Exciting, delighted and fantastic
As I was writing this article, my wife’s copy of She plopped onto our doormat complete with a carrier sheet promoting a “fantastic” discount on a subscription to Good Housekeeping, “the number one magazine for grown up women”. If the writer believed in their own strapline, then surely they would avoid this sort of glib phrasemaking. I have yet to meet a grown up woman who would call a saving of a few pounds on a magazine subscription “fantastic”.
Likewise, describing a subscription incentive as “fantastic” is patronising and insulting (unless it’s a yacht or an all-expenses-paid trip to the Oscars, which it never is). To be honest, I think it also makes the writer, or, to be more accurate, the signatory, look something of a fool. It’s a kindred spirit to all that copy describing “exciting” offers. To quote the late, great David Ogilvy, “The consumer isn’t a moron; she is your wife.”
Outers that over-promise
Looking at print DM, the outer is our first chance to make contact with our reader. And here’s where things get tricky. It’s back to the bums on seats versus long-term profitability equation. An unscrupulous writer can get people to open the envelope in greater numbers by over-claiming or over-promising. A line reading, “Inside, your free guide to buying a digital SLR camera” will turn prospective subscribers off if, on opening the envelope, they find they have to place an order to get the guide.
Yet, without open envelopes, print DM fails. So maybe we could take our original line and tweak it slightly to read, “How to buy the right digital SLR”. Same underlying promise, but no explicit (and untruthful) offer of a free guide.
“Everything you need to know about…”
This is a line that I freely confess to having cranked out myself (though not for many years). When I used to promote market reports on different industries around the world, I’d often include a phrase that ran something like this: “World Hot Drinks Report tells you everything you need to know about trends and developments in the global market for tea, coffee and hot chocolate.” Even then I suspect I only half-believed the claim I was making, but now I squirm. This is not to say that the report wasn’t useful, valuable or interesting. But it didn’t … couldn’t … tell the CEO of a tea company everything he needed to know.
This kind of writing fails the appropriateness test because it’s an empty boast. Instead, we should find out or work out what our reader does want from our title and talk about that. Do they want to make smarter property deals? Take better photographs? Feel part of a select group of transatlantic culture-vultures? There’s the hook.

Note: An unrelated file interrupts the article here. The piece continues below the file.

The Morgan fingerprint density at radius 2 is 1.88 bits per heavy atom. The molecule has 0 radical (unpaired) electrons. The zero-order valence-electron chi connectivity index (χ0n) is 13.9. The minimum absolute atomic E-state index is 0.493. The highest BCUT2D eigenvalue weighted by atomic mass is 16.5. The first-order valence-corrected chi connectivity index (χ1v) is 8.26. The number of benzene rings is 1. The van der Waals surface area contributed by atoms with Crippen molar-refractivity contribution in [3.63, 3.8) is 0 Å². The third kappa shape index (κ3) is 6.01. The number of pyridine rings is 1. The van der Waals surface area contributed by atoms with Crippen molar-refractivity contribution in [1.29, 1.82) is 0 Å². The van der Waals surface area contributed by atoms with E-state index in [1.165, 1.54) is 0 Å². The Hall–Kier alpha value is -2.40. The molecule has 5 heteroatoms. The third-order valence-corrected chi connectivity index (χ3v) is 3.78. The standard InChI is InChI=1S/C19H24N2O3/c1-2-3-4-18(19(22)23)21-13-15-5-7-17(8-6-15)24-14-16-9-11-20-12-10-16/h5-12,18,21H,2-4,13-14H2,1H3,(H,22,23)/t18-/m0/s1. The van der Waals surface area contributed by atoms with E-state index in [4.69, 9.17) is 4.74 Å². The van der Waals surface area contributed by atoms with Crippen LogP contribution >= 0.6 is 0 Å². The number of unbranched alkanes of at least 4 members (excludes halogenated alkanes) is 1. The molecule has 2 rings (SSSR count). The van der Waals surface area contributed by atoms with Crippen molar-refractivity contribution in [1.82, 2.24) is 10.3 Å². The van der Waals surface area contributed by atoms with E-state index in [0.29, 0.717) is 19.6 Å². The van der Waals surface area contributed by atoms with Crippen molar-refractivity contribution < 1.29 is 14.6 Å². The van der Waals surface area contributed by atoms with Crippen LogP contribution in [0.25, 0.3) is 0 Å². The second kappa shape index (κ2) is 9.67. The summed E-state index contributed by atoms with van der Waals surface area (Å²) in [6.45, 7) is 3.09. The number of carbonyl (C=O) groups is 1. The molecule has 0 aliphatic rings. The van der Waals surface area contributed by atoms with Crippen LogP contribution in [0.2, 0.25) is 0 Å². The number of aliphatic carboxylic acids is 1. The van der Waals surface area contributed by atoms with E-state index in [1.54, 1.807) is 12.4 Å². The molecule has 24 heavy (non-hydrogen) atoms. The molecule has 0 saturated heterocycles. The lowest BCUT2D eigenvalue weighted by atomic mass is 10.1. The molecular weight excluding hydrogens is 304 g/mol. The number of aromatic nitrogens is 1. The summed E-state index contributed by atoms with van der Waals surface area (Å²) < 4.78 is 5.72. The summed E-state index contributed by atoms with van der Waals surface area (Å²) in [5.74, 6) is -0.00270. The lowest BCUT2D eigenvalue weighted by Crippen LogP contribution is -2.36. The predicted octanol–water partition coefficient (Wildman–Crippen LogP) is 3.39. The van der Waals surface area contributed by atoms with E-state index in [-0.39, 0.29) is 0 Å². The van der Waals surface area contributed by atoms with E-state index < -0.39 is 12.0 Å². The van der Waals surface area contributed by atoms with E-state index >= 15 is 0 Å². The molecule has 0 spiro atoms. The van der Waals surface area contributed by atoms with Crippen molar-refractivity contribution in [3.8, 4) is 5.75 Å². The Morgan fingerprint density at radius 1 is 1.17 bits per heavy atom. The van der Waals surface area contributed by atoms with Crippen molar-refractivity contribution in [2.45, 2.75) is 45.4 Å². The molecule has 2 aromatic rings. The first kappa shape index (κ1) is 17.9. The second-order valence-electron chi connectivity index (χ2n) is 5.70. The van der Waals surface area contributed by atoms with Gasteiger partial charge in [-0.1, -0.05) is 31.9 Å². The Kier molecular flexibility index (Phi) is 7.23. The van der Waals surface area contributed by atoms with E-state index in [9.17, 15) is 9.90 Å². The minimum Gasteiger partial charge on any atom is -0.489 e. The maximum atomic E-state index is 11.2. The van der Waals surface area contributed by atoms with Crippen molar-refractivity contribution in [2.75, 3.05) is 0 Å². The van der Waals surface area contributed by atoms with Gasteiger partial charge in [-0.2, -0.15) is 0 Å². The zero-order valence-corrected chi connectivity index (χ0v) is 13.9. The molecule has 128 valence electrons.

Inappropriate language is so over
Emulating the argot of teenagers spells, like, doom for any copywriter; but for pretty much any other market it pays to aim for an the appropriate tone of voice. Lawyers, mothers-to-be, classic car nuts: there’s a tone of voice that will strike a chord with each of them. Though what you do about a pregnant barrister who drives a DB5 I’m not sure.
There are a few ideas that should work well with any group, however (even the MySpace crowd). One is to keep it simple. Use plain English and short sentences. The magazine you’re promoting might be awash in the sort of labyrinthine syntax that needs a ball of twine to escape from, but its readers have already made the decision to read it and invest some of their time in it. Your copy, on the other hand, is noise, unless it’s well written enough to engage them.
Another idea is to empathise with your reader. On copy workshops I run, we take delegates through a role-playing exercise involving visualisation techniques to get them thinking – and feeling – like their reader. Then we ask them to consider a recent piece of copy they wrote and, as the reader, offer the writer some advice. One of the best bits of feedback we had from this exercise was, “I need to stop writing what I want to write and start writing what my reader wants to read.” Simple, but true.
This is a big subject, ranging from management control to word choice. But it goes to the heart of any piece of copy you need to write. Make your copy relevant to your reader and their needs, wants, hopes and fears. Make it appropriate to your brand. And, crucially, ensure that no matter who writes your copy – editors, marketeers, freelancers, agencies – they write consistently over time. After all, long term subscriptions are like long-term marriages, and it’s very strange to find your spouse has had a personality change every 18 months.